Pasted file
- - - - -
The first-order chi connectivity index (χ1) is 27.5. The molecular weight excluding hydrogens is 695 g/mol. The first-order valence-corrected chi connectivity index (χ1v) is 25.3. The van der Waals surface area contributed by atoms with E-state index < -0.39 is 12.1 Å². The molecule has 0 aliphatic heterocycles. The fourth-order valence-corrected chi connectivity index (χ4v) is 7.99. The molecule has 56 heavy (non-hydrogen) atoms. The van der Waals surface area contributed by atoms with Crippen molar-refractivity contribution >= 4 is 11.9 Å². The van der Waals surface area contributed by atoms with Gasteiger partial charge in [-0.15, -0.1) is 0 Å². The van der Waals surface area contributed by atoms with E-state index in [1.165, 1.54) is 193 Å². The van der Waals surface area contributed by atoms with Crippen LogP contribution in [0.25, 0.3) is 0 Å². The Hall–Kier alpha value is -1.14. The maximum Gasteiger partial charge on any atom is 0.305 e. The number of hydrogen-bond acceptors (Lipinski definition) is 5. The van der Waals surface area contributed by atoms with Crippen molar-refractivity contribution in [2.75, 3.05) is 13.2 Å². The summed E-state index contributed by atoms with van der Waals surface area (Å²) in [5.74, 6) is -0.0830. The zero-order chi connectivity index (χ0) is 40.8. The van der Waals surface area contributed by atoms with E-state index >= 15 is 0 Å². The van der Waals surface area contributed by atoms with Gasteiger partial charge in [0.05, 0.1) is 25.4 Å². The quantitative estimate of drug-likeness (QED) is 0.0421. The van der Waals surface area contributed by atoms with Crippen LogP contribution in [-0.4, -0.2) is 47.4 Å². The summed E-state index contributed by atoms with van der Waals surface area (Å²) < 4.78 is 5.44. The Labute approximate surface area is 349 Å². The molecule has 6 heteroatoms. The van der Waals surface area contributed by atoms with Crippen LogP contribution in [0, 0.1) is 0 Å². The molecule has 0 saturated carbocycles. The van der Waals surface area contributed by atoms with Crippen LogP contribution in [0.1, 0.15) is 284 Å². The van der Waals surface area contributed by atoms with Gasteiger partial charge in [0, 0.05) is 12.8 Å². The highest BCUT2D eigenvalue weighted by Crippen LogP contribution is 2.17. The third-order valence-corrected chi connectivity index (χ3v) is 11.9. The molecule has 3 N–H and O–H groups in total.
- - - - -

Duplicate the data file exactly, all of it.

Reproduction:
The first-order chi connectivity index (χ1) is 27.5. The molecular weight excluding hydrogens is 695 g/mol. The first-order valence-corrected chi connectivity index (χ1v) is 25.3. The van der Waals surface area contributed by atoms with E-state index < -0.39 is 12.1 Å². The molecule has 0 aliphatic heterocycles. The fourth-order valence-corrected chi connectivity index (χ4v) is 7.99. The molecule has 56 heavy (non-hydrogen) atoms. The van der Waals surface area contributed by atoms with Crippen molar-refractivity contribution >= 4 is 11.9 Å². The van der Waals surface area contributed by atoms with Gasteiger partial charge in [-0.15, -0.1) is 0 Å². The van der Waals surface area contributed by atoms with E-state index in [1.165, 1.54) is 193 Å². The van der Waals surface area contributed by atoms with Crippen LogP contribution in [0.25, 0.3) is 0 Å². The Hall–Kier alpha value is -1.14. The maximum Gasteiger partial charge on any atom is 0.305 e. The number of hydrogen-bond acceptors (Lipinski definition) is 5. The van der Waals surface area contributed by atoms with Crippen molar-refractivity contribution in [2.75, 3.05) is 13.2 Å². The summed E-state index contributed by atoms with van der Waals surface area (Å²) in [5.74, 6) is -0.0830. The zero-order chi connectivity index (χ0) is 40.8. The van der Waals surface area contributed by atoms with E-state index >= 15 is 0 Å². The van der Waals surface area contributed by atoms with Gasteiger partial charge in [0.05, 0.1) is 25.4 Å². The quantitative estimate of drug-likeness (QED) is 0.0421. The van der Waals surface area contributed by atoms with Crippen LogP contribution in [-0.4, -0.2) is 47.4 Å². The summed E-state index contributed by atoms with van der Waals surface area (Å²) < 4.78 is 5.44. The Labute approximate surface area is 349 Å². The molecule has 6 heteroatoms. The van der Waals surface area contributed by atoms with Crippen LogP contribution in [0, 0.1) is 0 Å². The molecule has 0 saturated carbocycles. The van der Waals surface area contributed by atoms with Crippen LogP contribution in [0.1, 0.15) is 284 Å². The van der Waals surface area contributed by atoms with Gasteiger partial charge in [0, 0.05) is 12.8 Å². The highest BCUT2D eigenvalue weighted by Crippen LogP contribution is 2.17. The third-order valence-corrected chi connectivity index (χ3v) is 11.9. The molecule has 3 N–H and O–H groups in total.